Silverblatt’s had a way subtler effect. Cuz even though I listen to Vaynerchuk for probably a half hour each day, and have been doing so for months, that relative saturation doesn’t come close to the hours I spent, in high school and college, playing video games in my bedroom/dorm, the TV muted, listening — offa my laptop — to the fifteen- or twenty-year archive of Michael Silverblatt’s radio show, Bookworm, on KCRW, where for thirty minutes (occasionally an hour) he talks with some of the world’s most influential writers. Mostly novelists.
What’s always lifted Silverblatt’s show above others of the sort is the energy he brings to it. Apart from working off of a self-imposed rule whereby he’s gotta read an author’s entire body of work before the interview, he gushes with enthusiasm about the book in question and the books around it, about the ideas, about the author herself. He cries when something moves him. He allows for long pauses while the guest considers their answer. He’s as much a celebrant of the art of letters as he is of conversation and it’s his enthusiasm, his unrepentant braininess and emotional availability, that opens the writer/guest up so that they don’t seem to address him with the sort of PR soundbiting and self-censorship you get in three-minute TV appearances and twelve-minute NPR segments. Even at public events.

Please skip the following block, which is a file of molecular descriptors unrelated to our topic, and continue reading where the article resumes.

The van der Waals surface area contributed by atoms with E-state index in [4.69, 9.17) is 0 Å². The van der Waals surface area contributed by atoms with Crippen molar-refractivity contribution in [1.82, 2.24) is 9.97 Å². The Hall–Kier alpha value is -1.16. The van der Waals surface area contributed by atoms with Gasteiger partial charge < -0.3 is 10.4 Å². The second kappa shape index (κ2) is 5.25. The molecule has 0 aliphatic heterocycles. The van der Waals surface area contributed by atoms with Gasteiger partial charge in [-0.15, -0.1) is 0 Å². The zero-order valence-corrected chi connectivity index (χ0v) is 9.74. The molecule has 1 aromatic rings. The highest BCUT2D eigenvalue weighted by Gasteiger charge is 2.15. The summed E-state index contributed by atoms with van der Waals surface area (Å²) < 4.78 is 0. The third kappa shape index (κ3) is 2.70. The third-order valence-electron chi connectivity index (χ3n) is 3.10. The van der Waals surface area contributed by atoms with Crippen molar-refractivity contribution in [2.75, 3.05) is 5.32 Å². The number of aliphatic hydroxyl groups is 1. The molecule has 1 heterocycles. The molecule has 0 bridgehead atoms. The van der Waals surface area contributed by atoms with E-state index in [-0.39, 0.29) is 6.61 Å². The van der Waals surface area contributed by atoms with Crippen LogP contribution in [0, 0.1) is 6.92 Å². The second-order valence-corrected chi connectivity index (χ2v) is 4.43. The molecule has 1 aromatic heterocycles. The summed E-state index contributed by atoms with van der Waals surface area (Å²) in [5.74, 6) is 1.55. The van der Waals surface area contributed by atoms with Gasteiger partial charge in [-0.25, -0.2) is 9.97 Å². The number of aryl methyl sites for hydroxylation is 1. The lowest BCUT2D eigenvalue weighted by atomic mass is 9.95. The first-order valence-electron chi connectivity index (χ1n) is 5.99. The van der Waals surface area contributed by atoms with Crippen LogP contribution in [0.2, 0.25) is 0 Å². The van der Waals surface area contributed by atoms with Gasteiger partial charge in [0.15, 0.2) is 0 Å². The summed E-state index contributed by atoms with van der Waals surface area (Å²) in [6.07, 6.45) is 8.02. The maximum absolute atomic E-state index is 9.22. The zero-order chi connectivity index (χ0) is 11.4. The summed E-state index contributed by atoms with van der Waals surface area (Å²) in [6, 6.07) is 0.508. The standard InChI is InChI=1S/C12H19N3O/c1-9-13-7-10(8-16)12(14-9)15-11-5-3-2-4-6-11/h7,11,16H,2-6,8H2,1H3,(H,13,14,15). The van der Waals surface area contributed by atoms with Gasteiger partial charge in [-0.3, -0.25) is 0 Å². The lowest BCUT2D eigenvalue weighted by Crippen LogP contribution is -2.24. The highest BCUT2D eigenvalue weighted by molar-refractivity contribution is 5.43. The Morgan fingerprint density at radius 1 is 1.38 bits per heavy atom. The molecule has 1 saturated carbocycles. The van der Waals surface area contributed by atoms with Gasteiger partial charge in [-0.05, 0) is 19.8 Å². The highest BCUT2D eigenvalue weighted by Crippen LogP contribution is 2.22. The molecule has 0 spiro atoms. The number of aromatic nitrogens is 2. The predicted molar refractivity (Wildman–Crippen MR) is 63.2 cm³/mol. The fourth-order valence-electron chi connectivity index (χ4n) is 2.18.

Silverblatt has always brought out the best in his guest, triggering their language and their interests and vulnerabilities and insights, making them sound less like stoic ministers of a grave tradition (as authors often do on talk radio) and more like thoughtful interesting people who’ve just finished an art project that they’d like to share — and this is the sort of rapport that made me willing and eager (as an otherwise easily intimidated teenager) to check those authors out.